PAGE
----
For these kinds of reasons, however, I am coming to think that the most important contribution that Harold Koh, as Legal Adviser to the State Department, and hence the legal voice of the United States on this matter, will turn out to have made to international jurisprudence, is his repeated assertion that the conduct of targeted killing  - whether with drones or human teams, whether by the CIA or by JSOC, and whether as part of an armed conflict or as “naked” self-defense — must still conform, as with any use of force, to norms in its conduct of necessity, distinction, and proportionality.  That, for the first time I am aware, constitutes an official assertion by a senior legal official of a leading state that even covert, unacknowledged force used by a state has conditions attached to its conduct.  Covert, or outside of an armed conflict, does not mean standardless in its conduct.  Because this kind of “covert” activity is widely known and merely deniable, and because it being widely known creates demands for legitimacy, and since legal legitimacy requires the acknowledgment of legal norms, even necessarily very general ones, the result is the gradual extension of conduct norms into covert activities.  

I understand that if one believes that any such use of force is illegal as such, then it won’t make sense to be praising the idea of standards for its conduct; to take what I say here seriously, one has to buy some important premises, and not everyone does, of course.  Still, I’m quite serious in suggesting that Legal Adviser Koh’s historically recognized contribution to the development of the law might turn out to be the acknowledgment given that covert action does take place and states that do it regard it (more or less) as extra-legal rather than internationally illegal, it is best to bring it out of the normative shadows – and in part that means acknowledging basic norms for its conduct.  It corresponds to the development of both new technologies that allow such uses of force to take place – but also new technologies and other means that make it much, much easier both to know that such activities have taken place and to disseminate that information worldwide.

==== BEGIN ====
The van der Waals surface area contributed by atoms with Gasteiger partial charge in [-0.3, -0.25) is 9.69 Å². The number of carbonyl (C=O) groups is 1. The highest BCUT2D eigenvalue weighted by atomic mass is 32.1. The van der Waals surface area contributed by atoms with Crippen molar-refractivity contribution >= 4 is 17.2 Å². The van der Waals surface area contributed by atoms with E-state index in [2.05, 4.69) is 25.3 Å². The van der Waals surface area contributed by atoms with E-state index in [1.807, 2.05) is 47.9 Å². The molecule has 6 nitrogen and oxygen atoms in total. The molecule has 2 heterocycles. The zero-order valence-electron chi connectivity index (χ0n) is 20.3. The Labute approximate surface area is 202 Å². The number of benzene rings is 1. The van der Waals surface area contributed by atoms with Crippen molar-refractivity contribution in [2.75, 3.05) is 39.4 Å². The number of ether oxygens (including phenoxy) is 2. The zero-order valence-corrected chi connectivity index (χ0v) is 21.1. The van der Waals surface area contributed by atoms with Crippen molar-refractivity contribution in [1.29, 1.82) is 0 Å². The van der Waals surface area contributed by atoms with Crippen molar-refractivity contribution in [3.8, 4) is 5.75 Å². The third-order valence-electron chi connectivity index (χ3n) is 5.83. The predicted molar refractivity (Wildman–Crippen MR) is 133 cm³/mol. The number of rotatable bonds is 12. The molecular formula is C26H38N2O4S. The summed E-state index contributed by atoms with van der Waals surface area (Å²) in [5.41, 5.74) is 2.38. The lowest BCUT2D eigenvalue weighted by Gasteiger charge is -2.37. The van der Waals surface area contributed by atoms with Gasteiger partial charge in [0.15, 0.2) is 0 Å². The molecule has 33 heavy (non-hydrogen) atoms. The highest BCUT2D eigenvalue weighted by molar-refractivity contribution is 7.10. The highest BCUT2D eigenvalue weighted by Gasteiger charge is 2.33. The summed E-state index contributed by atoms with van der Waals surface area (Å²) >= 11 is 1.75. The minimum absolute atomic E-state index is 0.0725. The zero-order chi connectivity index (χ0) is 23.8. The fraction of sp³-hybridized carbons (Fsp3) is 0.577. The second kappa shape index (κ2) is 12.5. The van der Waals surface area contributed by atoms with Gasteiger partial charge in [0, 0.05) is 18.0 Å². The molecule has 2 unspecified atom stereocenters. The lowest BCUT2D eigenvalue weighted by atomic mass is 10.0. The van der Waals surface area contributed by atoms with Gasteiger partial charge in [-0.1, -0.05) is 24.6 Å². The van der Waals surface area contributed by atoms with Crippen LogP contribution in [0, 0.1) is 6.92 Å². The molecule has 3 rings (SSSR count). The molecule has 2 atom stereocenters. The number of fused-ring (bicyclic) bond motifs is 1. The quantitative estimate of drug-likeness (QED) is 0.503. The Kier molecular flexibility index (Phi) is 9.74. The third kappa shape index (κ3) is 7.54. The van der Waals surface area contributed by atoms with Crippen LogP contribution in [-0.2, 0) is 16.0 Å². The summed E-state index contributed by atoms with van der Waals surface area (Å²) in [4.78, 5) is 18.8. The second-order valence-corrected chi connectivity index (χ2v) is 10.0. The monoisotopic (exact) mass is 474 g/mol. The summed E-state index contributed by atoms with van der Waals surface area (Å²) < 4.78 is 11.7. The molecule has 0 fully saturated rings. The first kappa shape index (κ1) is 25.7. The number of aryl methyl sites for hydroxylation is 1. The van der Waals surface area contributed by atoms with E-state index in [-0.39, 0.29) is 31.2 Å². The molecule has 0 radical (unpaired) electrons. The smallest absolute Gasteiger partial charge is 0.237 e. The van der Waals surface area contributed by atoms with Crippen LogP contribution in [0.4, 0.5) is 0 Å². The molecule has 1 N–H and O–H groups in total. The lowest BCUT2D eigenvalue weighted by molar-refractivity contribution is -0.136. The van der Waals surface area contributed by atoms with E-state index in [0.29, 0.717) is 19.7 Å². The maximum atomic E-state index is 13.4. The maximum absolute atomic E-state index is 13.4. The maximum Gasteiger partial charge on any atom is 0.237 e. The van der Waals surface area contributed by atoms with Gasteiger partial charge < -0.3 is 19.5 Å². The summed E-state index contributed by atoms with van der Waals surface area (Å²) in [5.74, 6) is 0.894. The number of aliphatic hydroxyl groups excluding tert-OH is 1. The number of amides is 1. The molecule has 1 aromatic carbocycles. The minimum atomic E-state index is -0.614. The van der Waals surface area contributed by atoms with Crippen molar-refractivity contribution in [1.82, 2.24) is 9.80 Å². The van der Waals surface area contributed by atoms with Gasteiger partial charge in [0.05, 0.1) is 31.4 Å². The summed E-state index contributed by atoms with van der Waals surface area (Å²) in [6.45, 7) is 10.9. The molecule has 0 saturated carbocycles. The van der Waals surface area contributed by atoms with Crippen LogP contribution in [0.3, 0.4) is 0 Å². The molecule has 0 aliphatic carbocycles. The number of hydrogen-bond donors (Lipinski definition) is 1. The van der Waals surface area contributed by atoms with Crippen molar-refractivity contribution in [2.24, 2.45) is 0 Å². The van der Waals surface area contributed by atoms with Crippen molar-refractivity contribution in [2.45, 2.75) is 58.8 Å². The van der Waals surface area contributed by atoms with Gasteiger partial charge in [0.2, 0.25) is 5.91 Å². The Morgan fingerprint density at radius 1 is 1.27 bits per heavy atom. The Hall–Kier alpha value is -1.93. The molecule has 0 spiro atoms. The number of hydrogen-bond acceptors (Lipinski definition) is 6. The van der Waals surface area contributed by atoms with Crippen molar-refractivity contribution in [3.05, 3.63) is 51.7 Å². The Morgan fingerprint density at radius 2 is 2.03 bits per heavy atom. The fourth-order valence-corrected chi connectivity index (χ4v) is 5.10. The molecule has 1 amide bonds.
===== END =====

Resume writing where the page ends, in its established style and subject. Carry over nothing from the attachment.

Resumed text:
In those conditions, much of covert becomes deniable, and what the Legal Adviser will perhaps have done, as future generations see it, is adapt pragmatic, practical, but nonetheless defensibly legal standards to this new set of facts.  The acceptance of greater numbers of much, much more precisely targeted uses of force is part of the coming technological future, at least in uses of force against non-state actor terrorists in safe havens one place or another – but so is its visibility, despite its precision. Harold Koh’s two statements on this subject, at ASIL in 2010 and following the Bin Laden killing in 2011, are perhaps his most important statements as legal adviser, taking the long view, by asserting that even these uses of violence, and even when outside the strict terms of armed conflict, have norms of necessity, distinction, and proportionality.

That would be a signal development, and a very considerable legacy as Legal Adviser.  It has become something of a trope among conservatives to congratulate Obama administration officials on following the Bush administration’s national security policies, having discovered in office the difficulties of the real world.  This is not that kind of back-handed, ironic praise – quite the contrary. This is genuine praise for a nascent development in the law into the future, one that does, in my estimation, lead to a better set of rules for the conduct of special operations using emerging technologies on a small, precise, intelligence-driven basis against non-state actors in the future.  I see it as the finest kind of work of the Legal Adviser’s office, in fact – a particular approach to international law that sees it as necessarily infused with great power politics, diplomacy, and the practicalities of national security in a changing world, including one changing significantly in its technological mechanisms for using force.